On the 9th June I went to a book signing at Eklektos Bookshop in Elounda, Crete. It wasn’t to sign my book Discrete Reversal, which is currently only available as an e-book. It was Kritsotopoula by Yvonne Payne, so it was her day anyway. It was great to chat with her, not least because both Harry volumes, the Louse and the Spouse should be available in paperback this year and I look forward to my own book-signing in the same bookshop, because Elounda is where Harry casts his spell.
Anyway, this blog is following on from The Ferryman theme and after Yvonne’s book-signing I went, for the first time, to see some of the film’s settings.
The Ferryman Tavern is now fronted by a waterside gallery, so the original character is lost, but as I went to climb the steps to look at the apartment that ‘Leandros’ (Jack Hedley) borrowed from Babis, his wartime friend, a voice rang out and I paused. I knew what was coming because no Cretan business can afford to let custom pass by, especially in these dire times. The man spoke to me in broken English, working his way up to inviting me to one of his tables. I listened to him politely then replied in my broken Greek, which was not quite so spasmena as his English, evidently, because we continued in his language.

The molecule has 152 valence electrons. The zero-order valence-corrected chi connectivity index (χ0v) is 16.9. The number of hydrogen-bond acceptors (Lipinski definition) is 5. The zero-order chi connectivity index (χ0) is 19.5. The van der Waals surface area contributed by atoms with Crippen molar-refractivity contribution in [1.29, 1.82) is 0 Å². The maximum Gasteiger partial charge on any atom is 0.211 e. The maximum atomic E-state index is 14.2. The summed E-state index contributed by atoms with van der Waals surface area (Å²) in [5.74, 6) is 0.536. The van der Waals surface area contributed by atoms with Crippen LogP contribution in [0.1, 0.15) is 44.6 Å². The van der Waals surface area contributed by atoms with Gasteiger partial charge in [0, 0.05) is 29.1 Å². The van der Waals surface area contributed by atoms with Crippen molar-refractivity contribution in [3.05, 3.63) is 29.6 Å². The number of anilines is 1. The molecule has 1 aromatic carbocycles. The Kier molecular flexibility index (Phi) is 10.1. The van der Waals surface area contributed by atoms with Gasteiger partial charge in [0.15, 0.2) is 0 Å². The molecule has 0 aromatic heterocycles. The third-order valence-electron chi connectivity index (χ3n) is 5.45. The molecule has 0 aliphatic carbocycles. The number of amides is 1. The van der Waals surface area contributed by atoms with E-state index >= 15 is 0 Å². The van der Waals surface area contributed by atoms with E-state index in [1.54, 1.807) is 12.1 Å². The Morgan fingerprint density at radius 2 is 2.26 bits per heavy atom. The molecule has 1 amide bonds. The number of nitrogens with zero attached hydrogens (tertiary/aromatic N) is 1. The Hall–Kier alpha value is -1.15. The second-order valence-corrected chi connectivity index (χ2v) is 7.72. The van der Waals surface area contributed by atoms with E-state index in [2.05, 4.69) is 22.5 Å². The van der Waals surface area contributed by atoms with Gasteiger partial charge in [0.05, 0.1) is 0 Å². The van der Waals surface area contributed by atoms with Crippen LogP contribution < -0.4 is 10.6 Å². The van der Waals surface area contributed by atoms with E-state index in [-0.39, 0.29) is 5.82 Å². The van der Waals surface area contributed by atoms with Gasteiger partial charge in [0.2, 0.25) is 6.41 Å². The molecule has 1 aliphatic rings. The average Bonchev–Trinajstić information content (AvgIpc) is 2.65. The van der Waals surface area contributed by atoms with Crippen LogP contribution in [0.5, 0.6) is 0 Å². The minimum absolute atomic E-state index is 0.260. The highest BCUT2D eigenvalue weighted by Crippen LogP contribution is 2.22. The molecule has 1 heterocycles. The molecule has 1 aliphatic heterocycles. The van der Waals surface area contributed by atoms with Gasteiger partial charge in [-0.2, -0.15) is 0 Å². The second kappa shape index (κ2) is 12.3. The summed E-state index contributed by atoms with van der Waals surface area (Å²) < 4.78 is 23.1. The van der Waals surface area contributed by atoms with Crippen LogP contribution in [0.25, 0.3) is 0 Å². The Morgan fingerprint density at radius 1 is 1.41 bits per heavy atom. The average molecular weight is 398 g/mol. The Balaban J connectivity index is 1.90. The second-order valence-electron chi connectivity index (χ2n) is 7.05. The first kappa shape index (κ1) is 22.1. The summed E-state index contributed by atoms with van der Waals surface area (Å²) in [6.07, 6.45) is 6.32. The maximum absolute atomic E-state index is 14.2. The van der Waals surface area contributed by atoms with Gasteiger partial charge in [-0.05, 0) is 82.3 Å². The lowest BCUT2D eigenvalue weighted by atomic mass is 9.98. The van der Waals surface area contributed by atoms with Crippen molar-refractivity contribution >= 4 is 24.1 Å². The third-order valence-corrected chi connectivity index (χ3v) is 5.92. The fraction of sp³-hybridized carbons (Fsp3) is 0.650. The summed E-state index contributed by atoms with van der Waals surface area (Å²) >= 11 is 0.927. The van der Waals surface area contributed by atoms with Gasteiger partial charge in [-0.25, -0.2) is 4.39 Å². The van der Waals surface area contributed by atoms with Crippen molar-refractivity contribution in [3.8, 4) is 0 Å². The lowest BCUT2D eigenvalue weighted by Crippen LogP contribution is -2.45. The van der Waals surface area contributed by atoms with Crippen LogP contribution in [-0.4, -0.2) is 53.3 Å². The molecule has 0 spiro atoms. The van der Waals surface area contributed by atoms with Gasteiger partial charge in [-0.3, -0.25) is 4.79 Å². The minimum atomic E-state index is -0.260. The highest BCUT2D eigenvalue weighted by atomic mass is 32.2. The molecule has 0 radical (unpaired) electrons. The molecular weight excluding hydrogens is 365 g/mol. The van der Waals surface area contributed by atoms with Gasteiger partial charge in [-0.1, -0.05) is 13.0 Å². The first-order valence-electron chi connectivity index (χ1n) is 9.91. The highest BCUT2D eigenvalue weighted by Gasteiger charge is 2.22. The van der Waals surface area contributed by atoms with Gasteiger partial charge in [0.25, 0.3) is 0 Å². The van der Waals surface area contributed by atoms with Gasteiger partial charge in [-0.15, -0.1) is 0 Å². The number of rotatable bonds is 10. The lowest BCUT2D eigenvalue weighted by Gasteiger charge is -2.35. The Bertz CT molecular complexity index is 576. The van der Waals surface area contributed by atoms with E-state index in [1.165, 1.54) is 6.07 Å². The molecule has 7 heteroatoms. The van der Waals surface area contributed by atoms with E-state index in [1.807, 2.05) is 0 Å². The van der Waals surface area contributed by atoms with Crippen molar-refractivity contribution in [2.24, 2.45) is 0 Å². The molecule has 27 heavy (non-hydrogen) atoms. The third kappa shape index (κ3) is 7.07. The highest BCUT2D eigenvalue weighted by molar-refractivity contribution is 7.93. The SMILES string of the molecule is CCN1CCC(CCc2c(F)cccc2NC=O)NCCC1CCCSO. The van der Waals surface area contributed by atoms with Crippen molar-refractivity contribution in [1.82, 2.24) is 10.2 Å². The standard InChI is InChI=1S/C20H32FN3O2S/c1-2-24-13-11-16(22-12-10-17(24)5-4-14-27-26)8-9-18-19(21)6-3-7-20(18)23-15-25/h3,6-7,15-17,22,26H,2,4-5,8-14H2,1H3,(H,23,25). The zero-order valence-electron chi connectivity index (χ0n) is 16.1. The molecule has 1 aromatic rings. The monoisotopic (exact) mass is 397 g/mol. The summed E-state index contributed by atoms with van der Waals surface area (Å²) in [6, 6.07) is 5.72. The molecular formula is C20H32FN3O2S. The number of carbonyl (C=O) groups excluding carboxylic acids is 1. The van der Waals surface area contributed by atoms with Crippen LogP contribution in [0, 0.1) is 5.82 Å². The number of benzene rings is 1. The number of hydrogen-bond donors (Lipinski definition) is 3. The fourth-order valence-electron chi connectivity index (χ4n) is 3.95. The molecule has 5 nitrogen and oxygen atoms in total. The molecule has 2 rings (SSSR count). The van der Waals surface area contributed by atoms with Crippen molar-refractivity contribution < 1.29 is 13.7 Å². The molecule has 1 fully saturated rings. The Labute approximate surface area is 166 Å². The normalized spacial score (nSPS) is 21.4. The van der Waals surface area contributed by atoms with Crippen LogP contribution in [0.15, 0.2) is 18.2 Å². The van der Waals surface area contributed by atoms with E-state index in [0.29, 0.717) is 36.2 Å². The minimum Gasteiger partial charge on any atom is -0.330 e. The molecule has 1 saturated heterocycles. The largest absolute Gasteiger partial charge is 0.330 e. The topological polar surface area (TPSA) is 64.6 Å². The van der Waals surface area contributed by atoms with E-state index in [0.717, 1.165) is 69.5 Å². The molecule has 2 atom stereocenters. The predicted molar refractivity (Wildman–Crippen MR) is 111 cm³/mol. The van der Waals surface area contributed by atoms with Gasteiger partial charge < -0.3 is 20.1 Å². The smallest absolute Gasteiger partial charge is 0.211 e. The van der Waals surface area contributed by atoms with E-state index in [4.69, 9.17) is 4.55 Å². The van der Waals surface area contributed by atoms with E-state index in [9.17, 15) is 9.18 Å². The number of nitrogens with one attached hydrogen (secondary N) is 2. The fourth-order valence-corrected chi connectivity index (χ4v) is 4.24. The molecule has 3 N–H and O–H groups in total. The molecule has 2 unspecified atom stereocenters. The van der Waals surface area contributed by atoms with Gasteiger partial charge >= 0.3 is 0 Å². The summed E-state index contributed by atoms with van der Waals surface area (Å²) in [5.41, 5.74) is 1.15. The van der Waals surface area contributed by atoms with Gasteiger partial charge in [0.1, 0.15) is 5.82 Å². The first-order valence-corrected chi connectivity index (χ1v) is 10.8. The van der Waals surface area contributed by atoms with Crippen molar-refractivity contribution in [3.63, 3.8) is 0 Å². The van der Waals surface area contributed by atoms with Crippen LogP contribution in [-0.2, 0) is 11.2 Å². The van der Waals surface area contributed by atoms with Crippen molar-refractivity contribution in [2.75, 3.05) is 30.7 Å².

I was no longer a potential customer, at least not with any overriding immediacy, I was a friend because I was speaking to him in something approximating to Cretan Greek.
I discovered that ‘Akis’, is the proprietor of The Ferryman Tavern and before long my new friend had discreetly edged me to a table where we sat over a karafaki raki and very excellent raki it was. I was late for an appointment, but I was confident that the Cretan I was meeting would be late as well, so I dwelt there talking about the film and the settings.
I have written somewhere else that I was saddened by the ending of the film, where Leandros’ newly discovered daughter, her husband and Leandros’ grandson, die in a vengeful car accident. I have been told that a Greek producer is hoping to film a new version and I mentioned the tragic ending and hope that the boy might be spared to be brought up by his grandfather and aunt who will marry.
Akis told me that little Alexis, though ‘killed’ in the film, is alive and well and not so little, living in Agios Nikolaos. My sentimentalism evaporated, as did that raki in the heat of the sun, or was it the warmth of the company? I am hoping Akis will locate the fifty year-old one-time film star and I will have the pleasure of entertaining him and his family (immediate that is, not extended or I will be bankrupt) at The Ferryman one evening.
You see, Akis is a wise restaurateur, there may have been no immediacy but the reward will far outweigh the lunch he hoped I would take when he first saw me. As always in Crete, it is not what you eat, it is whom you eat it with that counts.
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